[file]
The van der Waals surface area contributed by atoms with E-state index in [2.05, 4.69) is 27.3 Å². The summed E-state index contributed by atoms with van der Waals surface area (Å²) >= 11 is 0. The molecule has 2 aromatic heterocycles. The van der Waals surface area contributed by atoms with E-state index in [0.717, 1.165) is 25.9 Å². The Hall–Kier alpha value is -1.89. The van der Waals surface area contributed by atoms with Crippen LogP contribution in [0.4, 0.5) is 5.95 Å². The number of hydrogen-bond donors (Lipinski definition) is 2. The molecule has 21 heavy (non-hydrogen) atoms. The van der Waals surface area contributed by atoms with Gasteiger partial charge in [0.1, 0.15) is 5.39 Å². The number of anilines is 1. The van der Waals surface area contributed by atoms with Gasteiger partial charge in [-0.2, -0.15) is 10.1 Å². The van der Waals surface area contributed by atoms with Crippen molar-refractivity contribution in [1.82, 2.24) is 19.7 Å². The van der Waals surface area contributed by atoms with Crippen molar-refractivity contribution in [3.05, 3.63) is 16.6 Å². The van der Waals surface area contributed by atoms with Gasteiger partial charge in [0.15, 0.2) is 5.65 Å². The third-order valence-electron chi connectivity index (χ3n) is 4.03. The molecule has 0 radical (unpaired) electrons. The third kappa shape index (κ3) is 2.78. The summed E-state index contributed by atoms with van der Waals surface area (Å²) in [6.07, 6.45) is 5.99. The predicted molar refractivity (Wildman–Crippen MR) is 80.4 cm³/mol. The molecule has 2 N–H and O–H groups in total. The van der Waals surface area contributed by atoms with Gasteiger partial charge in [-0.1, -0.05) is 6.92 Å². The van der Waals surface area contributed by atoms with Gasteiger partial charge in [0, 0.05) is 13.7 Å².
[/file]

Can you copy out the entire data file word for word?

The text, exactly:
The van der Waals surface area contributed by atoms with E-state index in [2.05, 4.69) is 27.3 Å². The summed E-state index contributed by atoms with van der Waals surface area (Å²) >= 11 is 0. The molecule has 2 aromatic heterocycles. The van der Waals surface area contributed by atoms with E-state index in [0.717, 1.165) is 25.9 Å². The Hall–Kier alpha value is -1.89. The van der Waals surface area contributed by atoms with Crippen LogP contribution in [0.4, 0.5) is 5.95 Å². The number of hydrogen-bond donors (Lipinski definition) is 2. The molecule has 21 heavy (non-hydrogen) atoms. The van der Waals surface area contributed by atoms with Gasteiger partial charge in [0.1, 0.15) is 5.39 Å². The number of anilines is 1. The van der Waals surface area contributed by atoms with Gasteiger partial charge in [-0.2, -0.15) is 10.1 Å². The van der Waals surface area contributed by atoms with Crippen molar-refractivity contribution in [1.82, 2.24) is 19.7 Å². The van der Waals surface area contributed by atoms with Crippen molar-refractivity contribution in [3.05, 3.63) is 16.6 Å². The van der Waals surface area contributed by atoms with Gasteiger partial charge in [0.15, 0.2) is 5.65 Å². The third-order valence-electron chi connectivity index (χ3n) is 4.03. The molecule has 0 radical (unpaired) electrons. The third kappa shape index (κ3) is 2.78. The summed E-state index contributed by atoms with van der Waals surface area (Å²) in [6.07, 6.45) is 5.99. The predicted molar refractivity (Wildman–Crippen MR) is 80.4 cm³/mol. The molecule has 2 N–H and O–H groups in total. The van der Waals surface area contributed by atoms with Gasteiger partial charge in [-0.1, -0.05) is 6.92 Å². The van der Waals surface area contributed by atoms with Gasteiger partial charge in [0, 0.05) is 13.7 Å².